Format

Send to

Choose Destination
Int J Obstet Anesth. 2017 Feb;29:18-25. doi: 10.1016/j.ijoa.2016.08.005. Epub 2016 Aug 28.

An open-label randomized controlled clinical trial for comparison of continuous phenylephrine versus norepinephrine infusion in prevention of spinal hypotension during cesarean delivery.

Author information

1
West Virginia University School of Medicine, Morgantown, WV, USA. Electronic address: vallejom@wvumedicine.org.
2
West Virginia University School of Medicine, Morgantown, WV, USA.
3
Duquesne University School of Business, Pittsburgh, PA, USA.

Abstract

BACKGROUND:

During spinal anesthesia for cesarean delivery phenylephrine is the vasopressor of choice but can cause bradycardia. Norepinephrine has both β- and α-adrenergic activity suitable for maintaining blood pressure with less bradycardia. We hypothesized that norepinephrine would be superior to phenylephrine, requiring fewer rescue bolus interventions to maintain blood pressure.

METHODS:

Eighty-five parturients having spinal anesthesia for elective cesarean delivery were randomized to Group P (phenylephrine 0.1μg/kg/min) or Group N (norepinephrine 0.05μg/kg/min) fixed-rate infusions. Rescue bolus interventions of phenylephrine 100μg for hypotension, or ephedrine 5mg for bradycardia with hypotension, were given as required to maintain systolic blood pressure. Maternal hemodynamic variables were measured non-invasively.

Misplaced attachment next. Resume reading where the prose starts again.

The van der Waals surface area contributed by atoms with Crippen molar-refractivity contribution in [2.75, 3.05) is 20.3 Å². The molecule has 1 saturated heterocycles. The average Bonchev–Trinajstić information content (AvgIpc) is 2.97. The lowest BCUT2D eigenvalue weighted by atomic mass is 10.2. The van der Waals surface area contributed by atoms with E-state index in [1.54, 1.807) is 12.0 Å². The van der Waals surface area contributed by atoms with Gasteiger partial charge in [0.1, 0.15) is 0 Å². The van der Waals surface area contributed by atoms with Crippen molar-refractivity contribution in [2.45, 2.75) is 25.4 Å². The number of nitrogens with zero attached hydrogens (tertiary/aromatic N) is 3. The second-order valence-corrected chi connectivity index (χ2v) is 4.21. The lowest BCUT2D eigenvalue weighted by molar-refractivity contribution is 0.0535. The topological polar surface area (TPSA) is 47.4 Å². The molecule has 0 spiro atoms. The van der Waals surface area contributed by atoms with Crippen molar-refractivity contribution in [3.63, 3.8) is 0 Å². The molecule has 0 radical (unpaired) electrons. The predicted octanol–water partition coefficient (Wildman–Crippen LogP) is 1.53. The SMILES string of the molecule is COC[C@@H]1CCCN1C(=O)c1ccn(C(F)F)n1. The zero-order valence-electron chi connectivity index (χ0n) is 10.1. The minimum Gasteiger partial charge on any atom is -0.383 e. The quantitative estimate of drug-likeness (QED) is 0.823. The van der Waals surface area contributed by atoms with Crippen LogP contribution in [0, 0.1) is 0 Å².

RESULTS:

There was no difference between groups in the proportion of patients who required rescue vasopressor boluses (Group P: 65.8% [n=25] vs. Group N: 48.8% [n=21], P=0.12). The proportion of patients who received ⩾1 bolus of phenylephrine was similar between groups (Group P: 52.6% [n=20] vs. Group N: 46.5% [n=20], P=0.58). However, more patients received ⩾1 bolus of ephedrine in the phenylephrine group (Group P: 23.7% [n=9] vs. Group N: 2.3% [n=1], P<0.01). The incidence of emesis was greater in the phenylephrine group (Group P: 26.3% vs. Group P: 16.3%, P<0.001). Hemodynamic parameters including heart rate, the incidence of bradycardia, blood pressure, cardiac output, cardiac index, stroke volume, and systemic vascular resistance and neonatal outcome were similar between groups (all P<0.05).

CONCLUSION:

Norepinephrine fixed-rate infusion has efficacy for preventing hypotension and can be considered as an alternative to phenylephrine.

KEYWORDS:

Cesarean delivery; Norepinephrine; Phenylephrine; Spinal anesthesia

Comment in

PMID:
27720613
DOI:
10.1016/j.ijoa.2016.08.005
[Indexed for MEDLINE]

Supplemental Content

Full text links

Icon for Elsevier Science
Loading ...
Support Center